A unique therapeutic approach to emesis and itch with a proanthocyanidin-rich genonutrient.

Miller MJ, Reuter BK, Wallace JL, Sharkey KA - J Transl Med (2008)

Suppression of morphine-6-glucuronide-induced vomiting and retching in ferrets with Zangrado, and the effects of CB1 receptor antagonism with AM 251. Ferrets treated with the opioid narcotic, morphine-6-glucuronide (M6G) display a substantial emetic response with on average over 12 episodes per hour. Zangrado administration (3 mg/kg ip) 15 minutes prior to M6G resulted in a 77% reduction in emetic episodes (n = 6, P < 0.01). Co-administration of Zangrado with the CB receptor antagonist, AM 251 (5 mg/kg, ip) failed to reverse the anti-emetic effects of Zangrado (n = 6). The slight increase in emetic episodes with AM 251 is comparable to that seen with ferrets treated with AM 251 alone and is thought to reflect the anti-emetic effects of endogenous cannabinoids [20,21].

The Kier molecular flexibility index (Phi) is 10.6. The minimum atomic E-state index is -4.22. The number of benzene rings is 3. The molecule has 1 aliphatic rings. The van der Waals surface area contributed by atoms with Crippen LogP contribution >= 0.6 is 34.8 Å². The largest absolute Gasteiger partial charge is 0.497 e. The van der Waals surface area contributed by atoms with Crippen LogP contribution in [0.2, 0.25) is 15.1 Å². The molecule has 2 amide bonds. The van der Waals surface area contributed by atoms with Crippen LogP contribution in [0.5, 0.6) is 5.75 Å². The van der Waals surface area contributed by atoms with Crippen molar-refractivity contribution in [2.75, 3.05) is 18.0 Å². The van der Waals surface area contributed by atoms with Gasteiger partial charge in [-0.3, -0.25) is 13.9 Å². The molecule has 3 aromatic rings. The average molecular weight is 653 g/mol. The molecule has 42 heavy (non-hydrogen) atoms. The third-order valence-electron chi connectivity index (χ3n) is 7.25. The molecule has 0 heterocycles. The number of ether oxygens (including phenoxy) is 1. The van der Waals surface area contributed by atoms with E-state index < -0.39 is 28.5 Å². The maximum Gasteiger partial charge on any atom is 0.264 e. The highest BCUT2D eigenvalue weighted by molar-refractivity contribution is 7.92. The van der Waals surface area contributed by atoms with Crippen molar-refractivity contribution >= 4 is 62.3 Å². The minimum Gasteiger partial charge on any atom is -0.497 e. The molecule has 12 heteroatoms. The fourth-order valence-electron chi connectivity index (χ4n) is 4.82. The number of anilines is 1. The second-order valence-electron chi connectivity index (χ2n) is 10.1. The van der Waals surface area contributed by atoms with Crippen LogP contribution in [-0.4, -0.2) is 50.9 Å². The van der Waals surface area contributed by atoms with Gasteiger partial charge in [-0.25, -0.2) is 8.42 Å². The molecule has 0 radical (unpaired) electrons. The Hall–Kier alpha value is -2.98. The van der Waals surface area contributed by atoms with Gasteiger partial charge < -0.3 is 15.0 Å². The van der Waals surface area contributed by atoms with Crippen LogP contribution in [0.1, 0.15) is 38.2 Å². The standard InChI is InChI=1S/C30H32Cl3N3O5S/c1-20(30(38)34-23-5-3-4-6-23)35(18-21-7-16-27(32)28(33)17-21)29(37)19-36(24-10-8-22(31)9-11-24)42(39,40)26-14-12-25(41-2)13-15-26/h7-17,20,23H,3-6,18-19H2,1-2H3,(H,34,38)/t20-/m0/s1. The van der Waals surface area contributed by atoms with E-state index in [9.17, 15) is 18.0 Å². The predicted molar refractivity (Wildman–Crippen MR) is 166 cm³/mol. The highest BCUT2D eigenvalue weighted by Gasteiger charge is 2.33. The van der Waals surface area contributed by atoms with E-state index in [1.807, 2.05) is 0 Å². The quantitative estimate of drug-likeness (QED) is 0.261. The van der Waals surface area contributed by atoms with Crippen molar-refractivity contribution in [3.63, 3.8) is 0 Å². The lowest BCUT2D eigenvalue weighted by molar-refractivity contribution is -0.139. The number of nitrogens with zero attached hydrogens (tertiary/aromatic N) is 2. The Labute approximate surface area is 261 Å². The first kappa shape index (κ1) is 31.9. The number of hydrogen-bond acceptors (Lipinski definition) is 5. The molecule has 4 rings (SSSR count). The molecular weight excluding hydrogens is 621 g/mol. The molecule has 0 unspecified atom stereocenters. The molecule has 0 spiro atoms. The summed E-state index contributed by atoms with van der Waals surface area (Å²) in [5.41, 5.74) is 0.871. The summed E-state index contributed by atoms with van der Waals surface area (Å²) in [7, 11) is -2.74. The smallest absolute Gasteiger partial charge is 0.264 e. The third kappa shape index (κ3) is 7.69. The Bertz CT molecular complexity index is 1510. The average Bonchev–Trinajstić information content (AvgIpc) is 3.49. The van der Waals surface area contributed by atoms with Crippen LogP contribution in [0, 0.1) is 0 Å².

© Copyright Policy - open-access
Related In: Results  -  Collection

License
Show All Figures
getmorefigures.php?uid=PMC2254379&req=5

Figure 1: Suppression of morphine-6-glucuronide-induced vomiting and retching in ferrets with Zangrado, and the effects of CB1 receptor antagonism with AM 251. Ferrets treated with the opioid narcotic, morphine-6-glucuronide (M6G) display a substantial emetic response with on average over 12 episodes per hour. Zangrado administration (3 mg/kg ip) 15 minutes prior to M6G resulted in a 77% reduction in emetic episodes (n = 6, P < 0.01). Co-administration of Zangrado with the CB receptor antagonist, AM 251 (5 mg/kg, ip) failed to reverse the anti-emetic effects of Zangrado (n = 6). The slight increase in emetic episodes with AM 251 is comparable to that seen with ferrets treated with AM 251 alone and is thought to reflect the anti-emetic effects of endogenous cannabinoids [20,21].